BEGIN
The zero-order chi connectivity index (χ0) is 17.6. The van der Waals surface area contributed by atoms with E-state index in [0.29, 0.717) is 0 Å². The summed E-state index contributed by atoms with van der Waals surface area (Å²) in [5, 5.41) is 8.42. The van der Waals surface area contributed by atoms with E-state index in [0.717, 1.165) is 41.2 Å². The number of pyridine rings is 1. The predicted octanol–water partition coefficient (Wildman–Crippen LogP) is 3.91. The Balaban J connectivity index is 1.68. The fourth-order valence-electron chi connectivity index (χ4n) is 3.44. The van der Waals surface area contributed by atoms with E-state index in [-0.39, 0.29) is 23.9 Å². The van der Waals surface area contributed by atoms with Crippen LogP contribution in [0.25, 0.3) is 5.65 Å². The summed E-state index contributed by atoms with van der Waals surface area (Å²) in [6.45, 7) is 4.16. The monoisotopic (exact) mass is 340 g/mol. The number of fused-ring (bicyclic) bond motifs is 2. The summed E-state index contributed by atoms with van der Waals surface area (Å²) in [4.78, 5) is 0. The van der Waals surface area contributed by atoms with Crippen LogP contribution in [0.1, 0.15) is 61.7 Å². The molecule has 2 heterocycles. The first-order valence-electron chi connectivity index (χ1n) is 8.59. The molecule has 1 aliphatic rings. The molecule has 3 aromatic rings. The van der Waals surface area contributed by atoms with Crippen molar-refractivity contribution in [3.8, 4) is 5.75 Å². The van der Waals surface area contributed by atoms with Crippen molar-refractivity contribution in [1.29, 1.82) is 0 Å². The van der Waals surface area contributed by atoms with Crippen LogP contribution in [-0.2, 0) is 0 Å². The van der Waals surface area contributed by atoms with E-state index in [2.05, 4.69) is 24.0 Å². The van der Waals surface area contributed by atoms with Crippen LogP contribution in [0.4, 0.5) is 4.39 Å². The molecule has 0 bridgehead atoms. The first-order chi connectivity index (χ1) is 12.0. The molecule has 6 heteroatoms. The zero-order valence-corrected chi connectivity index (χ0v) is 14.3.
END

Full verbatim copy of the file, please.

The zero-order chi connectivity index (χ0) is 17.6. The van der Waals surface area contributed by atoms with E-state index in [0.29, 0.717) is 0 Å². The summed E-state index contributed by atoms with van der Waals surface area (Å²) in [5, 5.41) is 8.42. The van der Waals surface area contributed by atoms with E-state index in [0.717, 1.165) is 41.2 Å². The number of pyridine rings is 1. The predicted octanol–water partition coefficient (Wildman–Crippen LogP) is 3.91. The Balaban J connectivity index is 1.68. The fourth-order valence-electron chi connectivity index (χ4n) is 3.44. The van der Waals surface area contributed by atoms with E-state index in [-0.39, 0.29) is 23.9 Å². The van der Waals surface area contributed by atoms with Crippen LogP contribution in [0.25, 0.3) is 5.65 Å². The summed E-state index contributed by atoms with van der Waals surface area (Å²) in [6.45, 7) is 4.16. The monoisotopic (exact) mass is 340 g/mol. The number of fused-ring (bicyclic) bond motifs is 2. The summed E-state index contributed by atoms with van der Waals surface area (Å²) in [4.78, 5) is 0. The van der Waals surface area contributed by atoms with Crippen LogP contribution in [0.1, 0.15) is 61.7 Å². The molecule has 2 heterocycles. The first-order valence-electron chi connectivity index (χ1n) is 8.59. The molecule has 1 aliphatic rings. The molecule has 3 aromatic rings. The van der Waals surface area contributed by atoms with Crippen molar-refractivity contribution in [3.8, 4) is 5.75 Å². The van der Waals surface area contributed by atoms with Crippen molar-refractivity contribution in [1.29, 1.82) is 0 Å². The van der Waals surface area contributed by atoms with Crippen LogP contribution in [-0.2, 0) is 0 Å². The van der Waals surface area contributed by atoms with E-state index in [2.05, 4.69) is 24.0 Å². The van der Waals surface area contributed by atoms with Crippen LogP contribution in [0.4, 0.5) is 4.39 Å². The molecule has 0 bridgehead atoms. The first-order chi connectivity index (χ1) is 12.0. The molecule has 6 heteroatoms. The zero-order valence-corrected chi connectivity index (χ0v) is 14.3.